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The Adarand Chronicle:  From Bakke to Adarand VII

The Adarand Decisions

  On September 15, 1989, the Central Federal Lands Highway Division (CFLHD), part of the Federal Highway Administration, which is part of the United States Department of Transportation (DOT), awarded a highway construction contract.  The prime contractor solicited bids for guard-rail work and Adarand Constructors, Inc. submitted the low bid.   Instead of accepting the low bid, the prime contractor selected a small business controlled by "socially and economically disadvantaged individuals" to collect an incentive award for using these firms.

This subcontract award began a string of federal court decisions that continues today.  The case has been to the United States District Court in Colorado, twice; the United States Court of Appeals, Tenth Circuit, three times; and is presently in the United States Supreme Court, for the third time.  The case has been on the legal highway for so long that the court system keeps track of it with roman numerals.  It has been through numbers I, II, III, IV, V, VI, VII, and now VIII.  If the Supreme Court ends this case with Adarand VIII, it will be completed in late 2001 or 2002.   

Although Adarand deals with a DOT program, the DOT program also involves the Small Business Act's 8(a) prime contract award program, 8(d) subcontract award program, and section 8(g) goal setting program.  The cases also includes the Small Business Administration regulations that implement the Small Business Act's programs.  Finally, Adarand is about the equal protection component of the Fifth Amendment's due process clause.

In its Adarand II decision of 1994, the United States Court of Appeals, Tenth Circuit, said

"The lesson that we glean from Fullilove and Croson is that the federal government, acting under congressional authority, can engage more freely in affirmative action than states and localities.  Ellis 961 F. 2d at 915-15.  The validity of that proposition was reaffirmed in Metro Broadcasting, Inc. v. FCC, 497 U.S. 547 . . . where the Court put to rest any lingering doubts about the continuing vitality of Fullilove:"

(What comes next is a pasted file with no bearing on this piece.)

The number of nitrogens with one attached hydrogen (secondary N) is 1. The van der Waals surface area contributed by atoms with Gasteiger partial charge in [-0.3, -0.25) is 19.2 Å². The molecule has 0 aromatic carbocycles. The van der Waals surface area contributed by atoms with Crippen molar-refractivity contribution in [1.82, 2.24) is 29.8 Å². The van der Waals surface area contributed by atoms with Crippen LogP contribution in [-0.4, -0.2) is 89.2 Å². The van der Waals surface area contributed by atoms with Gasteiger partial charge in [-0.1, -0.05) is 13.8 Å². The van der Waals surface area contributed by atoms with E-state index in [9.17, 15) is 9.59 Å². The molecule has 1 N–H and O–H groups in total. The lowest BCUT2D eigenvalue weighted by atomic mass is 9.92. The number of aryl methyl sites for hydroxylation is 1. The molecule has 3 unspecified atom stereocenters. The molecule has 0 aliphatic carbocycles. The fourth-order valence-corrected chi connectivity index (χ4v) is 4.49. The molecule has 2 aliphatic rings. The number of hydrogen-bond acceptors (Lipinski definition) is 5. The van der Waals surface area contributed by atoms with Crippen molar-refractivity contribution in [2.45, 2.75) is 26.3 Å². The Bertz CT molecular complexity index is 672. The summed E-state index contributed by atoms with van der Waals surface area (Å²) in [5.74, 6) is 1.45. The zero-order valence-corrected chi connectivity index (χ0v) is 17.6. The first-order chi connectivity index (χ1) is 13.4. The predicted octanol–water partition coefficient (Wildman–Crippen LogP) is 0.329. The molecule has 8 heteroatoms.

As discussed at The Supporting Cases, the names Fullilove, and especially Metro Broadcasting, surely brought back memories for the Supreme Court.  Metro Broadcasting was a Fifth Amendment case and Chief Justice Rehnquist and Justices O'Connor, Kennedy, and Scalia had dissented from the majority opinion in Metro Broadcasting.  These Justices were on the Court in 1995 and they were bolstered by the appointment of Justice Thomas.  On the other hand, only Justice Stevens remained from the majority Justices in Metro Broadcasting.  It no longer mattered what Justice Stevens thought.  The Rehnquist Court now had a majority of five for any decision.  It was time for a rematch with Metro Broadcasting and the Rehnquist Court, in Adarand III, showed no mercy. 

With its decision in Adarand III, the Supreme Court sent Adarand back to Colorado.  The District Court issued Adarand IV in 1997 and found that the program was unconstitutional because it was not narrowly tailored.  Specifically, the Court said

"The inconsistencies between these statutes and regulations and the resultant uncertainty as to who may or may not participate in the race-based SCC program preclude a finding of narrow tailoring."

By the time the Court of Appeals issued its decision in Adarand V in 1999, Adarand had been certified as a Disadvantaged Business Enterprise by the state of Colorado.  As a result, the Court of Appeals considered the issue moot and sent Adarand back to District Court for dismissal.  In January 2000, the Supreme Court, in Adarand VI, reversed the decision of the Court of Appeals and again sent Adarand back to Colorado and the Court of Appeals. 

By the time the Court of Appeals took its third look at Adarand, it found that the federal government had changed the rules of the program.  In a careful evaluation of the old and revised program using the strict scrutiny standard, the Appeals Court in Adarand VII said that the old program was unconstitutional but that the revised program served a compelling governmental interest and it was narrowly tailored to achieve the compelling interest.    

On March 26, 2001, the Supreme Court decided to hear Adarand VIII to determine whether

  • the court of appeals misapplied the strict scrutiny standard in determining if Congress had a compelling interest to enact legislation designed to remedy the effects of racial discrimination. And 
  • the United States Department of Transportation's current Disadvantaged Business Enterprise program is narrowly tailored to serve a compelling governmental interest.

Sometime in late 2001 or 2002, the Supreme Court should issue a decision in Adarand VIII.

Copyright 2001 by Robert M. Antonio

Adarand

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